Even with data showing Covid-19 vaccines’ reduced effectiveness against the Omicron variant, it’s important for people to get vaccinated, said Heather Scobie, a member of the US Centers for Disease Control and Prevention’s Enhanced Surveillance Epidemiology Task Force Covid-19 Emergency Response.
“Given the increased risk related to the Delta and Omicron variant, it is important to increase uptake of primary vaccination and booster doses in all eligible populations,” Scobie told the CDC’s Advisory Committee on Immunization Practices on Thursday.
The Delta variant has been dominant in the US since August, causing up to 99% of Covid-19 cases, and is now causing 96.7% of cases, Scobie said.
She added that the CDC is closely monitoring real-world vaccine effectiveness and watching breakthrough infections. The CDC is also watching the effects the Omicron variant is having on various populations.
To date, 37 states have reported Omicron cases. Of the 43 cases that the CDC has full details on, 33% had an international travel history. Nearly 80% were fully vaccinated, and 32% had a booster dose, though some of them had gotten the booster within 14 days of symptom onset. Fourteen percent had previous infections.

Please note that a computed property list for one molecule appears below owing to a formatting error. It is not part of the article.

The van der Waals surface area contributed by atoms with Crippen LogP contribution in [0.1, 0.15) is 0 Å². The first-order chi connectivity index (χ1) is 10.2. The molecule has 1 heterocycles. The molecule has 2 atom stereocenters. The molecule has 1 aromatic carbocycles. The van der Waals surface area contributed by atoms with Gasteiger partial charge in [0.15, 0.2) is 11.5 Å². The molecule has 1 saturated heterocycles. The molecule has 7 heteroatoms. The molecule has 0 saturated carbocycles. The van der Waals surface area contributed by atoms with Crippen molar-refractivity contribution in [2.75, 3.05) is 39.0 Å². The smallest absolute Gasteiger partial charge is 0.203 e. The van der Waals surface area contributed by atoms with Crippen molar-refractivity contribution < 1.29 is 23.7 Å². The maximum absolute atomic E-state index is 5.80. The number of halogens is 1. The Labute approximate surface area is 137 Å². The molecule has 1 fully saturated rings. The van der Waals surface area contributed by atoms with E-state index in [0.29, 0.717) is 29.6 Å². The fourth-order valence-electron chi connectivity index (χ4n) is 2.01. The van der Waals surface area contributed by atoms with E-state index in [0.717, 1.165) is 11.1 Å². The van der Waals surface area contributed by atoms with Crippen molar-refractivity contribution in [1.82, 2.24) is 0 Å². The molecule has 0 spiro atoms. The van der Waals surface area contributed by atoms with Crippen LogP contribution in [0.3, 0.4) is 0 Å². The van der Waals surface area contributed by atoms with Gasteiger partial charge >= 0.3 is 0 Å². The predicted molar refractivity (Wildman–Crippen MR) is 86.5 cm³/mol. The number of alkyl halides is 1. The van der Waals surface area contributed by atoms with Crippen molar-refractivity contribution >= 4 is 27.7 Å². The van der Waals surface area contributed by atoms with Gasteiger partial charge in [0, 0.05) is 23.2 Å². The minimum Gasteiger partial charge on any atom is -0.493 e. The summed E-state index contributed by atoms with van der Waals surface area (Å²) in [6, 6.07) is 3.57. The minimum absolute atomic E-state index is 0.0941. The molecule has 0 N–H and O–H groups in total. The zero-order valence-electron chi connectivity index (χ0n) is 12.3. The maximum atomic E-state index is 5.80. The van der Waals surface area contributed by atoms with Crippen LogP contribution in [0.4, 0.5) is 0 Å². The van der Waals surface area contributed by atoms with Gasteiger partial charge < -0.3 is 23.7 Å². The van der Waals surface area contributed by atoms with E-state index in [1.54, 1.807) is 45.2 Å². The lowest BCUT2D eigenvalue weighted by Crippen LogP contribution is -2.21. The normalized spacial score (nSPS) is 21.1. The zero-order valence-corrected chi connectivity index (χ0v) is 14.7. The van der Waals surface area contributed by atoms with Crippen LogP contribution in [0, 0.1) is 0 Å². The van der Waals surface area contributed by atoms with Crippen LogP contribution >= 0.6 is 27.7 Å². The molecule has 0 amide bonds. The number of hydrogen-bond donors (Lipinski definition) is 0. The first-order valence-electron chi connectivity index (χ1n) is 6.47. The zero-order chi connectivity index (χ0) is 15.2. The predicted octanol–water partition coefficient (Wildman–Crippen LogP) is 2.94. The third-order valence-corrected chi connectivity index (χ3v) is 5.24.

Scientists are still looking at how effective Covid-19 treatments are against Omicron, but “some treatments are still likely to be excellent,” she said.
To slow the spread of the variant, Scobie said that in addition to vaccination and boosters, there should be an increased use of masking, an effort to improve ventilation, wider and more frequent testing, and more adherence to guidance on quarantine and isolation when exposed to, or sick with, Covid-19.
“This is a changing landscape, and CDC will communicate properly about emerging evidence,” Scobie said.